I have had an idea swirling around in my head for a few weeks now. It comes from my personal experience with clients as they interact with the current economy and the housing market. This idea really jelled in my thinking when I read Ted Leonsis’ article in the April 12th issue of Newsweek.
My observation with clients, both buyers and sellers, is that there is a tremendous amount of attention and focus put onto the dollars involved in buying and selling. This is nothing new. Real estate is, for most people, the largest financial investment they will make in their entire lifetime. So what is different is that the weight being put onto the investment is in many cases causing people to forget that real estate is also about a home. Yes, I am addressing this to houses that people live in and not to rentals or portfolio properties. What I am seeing is that people are so driven to get the right deal, that they are passing up properties that are far superior in amenities.
Ted Leonsis is a former vice chairman of AOL and the author of a book, The Business of Happiness. His theory is that a company who wants financial success needs to not only think in terms of making money, but also in terms of doing what is often difficult but what is ultimately the right thing to do. This in turn keeps the company on a path of happiness that will ultimately also bring greater financial success. In other words, there is a link between pursuing happiness and also finding financial success. His case in point is the recent move by Google to route Web users from China to an unrestricted search page based out of Hong Kong. While this move may, in the short term, stifle the financial growth of Google in the biggest Internet market in the world, Leonsis believes that in the long term it will have greater financial success by placing its core values to do the right thing for humanity ahead of it’s short-term interest in its bottom line.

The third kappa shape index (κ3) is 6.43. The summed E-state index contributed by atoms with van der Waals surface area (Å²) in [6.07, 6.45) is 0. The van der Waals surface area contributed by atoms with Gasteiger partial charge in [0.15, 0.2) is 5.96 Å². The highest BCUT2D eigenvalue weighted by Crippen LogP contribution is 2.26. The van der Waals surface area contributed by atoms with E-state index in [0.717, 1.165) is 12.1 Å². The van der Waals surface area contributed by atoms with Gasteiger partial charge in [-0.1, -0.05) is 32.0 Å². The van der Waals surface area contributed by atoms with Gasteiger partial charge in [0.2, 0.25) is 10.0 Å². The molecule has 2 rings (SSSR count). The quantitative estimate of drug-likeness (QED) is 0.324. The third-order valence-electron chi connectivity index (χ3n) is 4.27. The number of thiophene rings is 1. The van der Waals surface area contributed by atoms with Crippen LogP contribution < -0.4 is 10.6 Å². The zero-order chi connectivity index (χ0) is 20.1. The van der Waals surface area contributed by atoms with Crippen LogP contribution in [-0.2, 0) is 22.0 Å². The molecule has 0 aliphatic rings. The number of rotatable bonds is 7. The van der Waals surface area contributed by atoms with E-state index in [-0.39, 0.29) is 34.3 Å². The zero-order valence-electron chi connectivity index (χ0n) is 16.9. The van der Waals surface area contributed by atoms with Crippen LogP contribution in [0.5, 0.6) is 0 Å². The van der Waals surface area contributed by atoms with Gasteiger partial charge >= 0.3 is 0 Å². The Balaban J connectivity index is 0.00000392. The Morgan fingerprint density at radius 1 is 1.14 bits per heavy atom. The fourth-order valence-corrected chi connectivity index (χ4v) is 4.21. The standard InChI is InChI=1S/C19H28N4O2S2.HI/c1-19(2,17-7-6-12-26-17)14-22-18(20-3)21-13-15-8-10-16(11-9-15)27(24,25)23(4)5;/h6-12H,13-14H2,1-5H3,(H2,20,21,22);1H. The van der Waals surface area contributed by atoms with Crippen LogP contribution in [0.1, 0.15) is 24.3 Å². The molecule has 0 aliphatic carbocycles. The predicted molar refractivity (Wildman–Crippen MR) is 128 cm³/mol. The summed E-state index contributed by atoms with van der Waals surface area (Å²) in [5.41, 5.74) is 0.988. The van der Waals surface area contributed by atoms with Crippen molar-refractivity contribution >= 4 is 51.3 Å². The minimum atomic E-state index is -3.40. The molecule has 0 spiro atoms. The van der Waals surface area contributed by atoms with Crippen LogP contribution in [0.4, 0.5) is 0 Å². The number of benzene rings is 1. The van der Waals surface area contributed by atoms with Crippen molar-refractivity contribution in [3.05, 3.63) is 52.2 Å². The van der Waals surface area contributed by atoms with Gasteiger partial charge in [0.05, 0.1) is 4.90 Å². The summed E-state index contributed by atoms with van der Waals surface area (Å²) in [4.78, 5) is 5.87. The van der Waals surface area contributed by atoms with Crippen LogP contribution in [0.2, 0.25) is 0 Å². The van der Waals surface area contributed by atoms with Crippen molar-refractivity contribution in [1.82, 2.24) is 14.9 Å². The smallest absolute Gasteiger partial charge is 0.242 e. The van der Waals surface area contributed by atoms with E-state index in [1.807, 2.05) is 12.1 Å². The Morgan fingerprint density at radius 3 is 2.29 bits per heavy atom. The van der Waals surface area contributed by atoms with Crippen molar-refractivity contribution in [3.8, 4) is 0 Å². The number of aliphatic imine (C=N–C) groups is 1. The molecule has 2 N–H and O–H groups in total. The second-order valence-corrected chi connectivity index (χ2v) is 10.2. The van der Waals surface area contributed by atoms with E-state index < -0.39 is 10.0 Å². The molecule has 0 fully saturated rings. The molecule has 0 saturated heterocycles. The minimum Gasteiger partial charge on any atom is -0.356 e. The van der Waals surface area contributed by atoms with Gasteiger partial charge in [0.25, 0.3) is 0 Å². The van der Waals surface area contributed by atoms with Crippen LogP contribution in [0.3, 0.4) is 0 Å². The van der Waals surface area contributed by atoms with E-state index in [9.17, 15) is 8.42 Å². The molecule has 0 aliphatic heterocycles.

“Google aims to make money, of course, but it also has a motto (“Don’t be evil”) and a higher calling: to organize the world’s information and make it universally accessible. By refusing to participate in Chinese censorship, the company imperiled billions of dollars in future profit. More important, it protected its status as a happy company at peace with its values—and happy companies are more, not less, likely to continue being successful.”
Ted Leonsis goes on to call this way of looking at business double-bottom-line thinking. In other words, success should be measured by the financial growth of the investment, but also by the positive out come for the happiness of human beings.
It is probably my liberal arts education coming out here, but I find this to be really important. As a Realtor, when I represent buyers my job it to get them the best possible deal. When I represent sellers, by job is to get them the highest possible sales price. I never loose focus on that. But it is hard when I have a buyer who is saying to me “show me foreclosures and short sales because I’ve heard that they are the best deal”. Or when a seller passes up a lower offer that is all cash for a higher offer with a buyer who is only putting down 5%. Focusing strictly on money may cause you to pass up the house that was lovingly cared for and is priced $10,000 higher than the beaten up foreclosure down the street. And in this lending environment, cash buyers are a real blessing.
I guess I think that there is value that needs to be also given to things like timing (short sales take months to close, if they happen at all), good will (they buyer will take the house with the big pile of yard debris in the yard because it doesn’t bother them to have to clean it up), and livability (the big kitchen is ideally designed with loads of cabinets and counter space). For some reason this economy and this real estate market has got both buyers and sellers fixated on money, money, money. And that has them acting blindly to happiness. I thinking buying the right house, where you will live and grow, is just as important as buying the right deal.
The perfect sale does both: the house will be bought or sold at the right deal and it will also be more than a house, it will be a home. That is double-bottom-line thinking and that is a good way to approach both a property purchase and a property sale.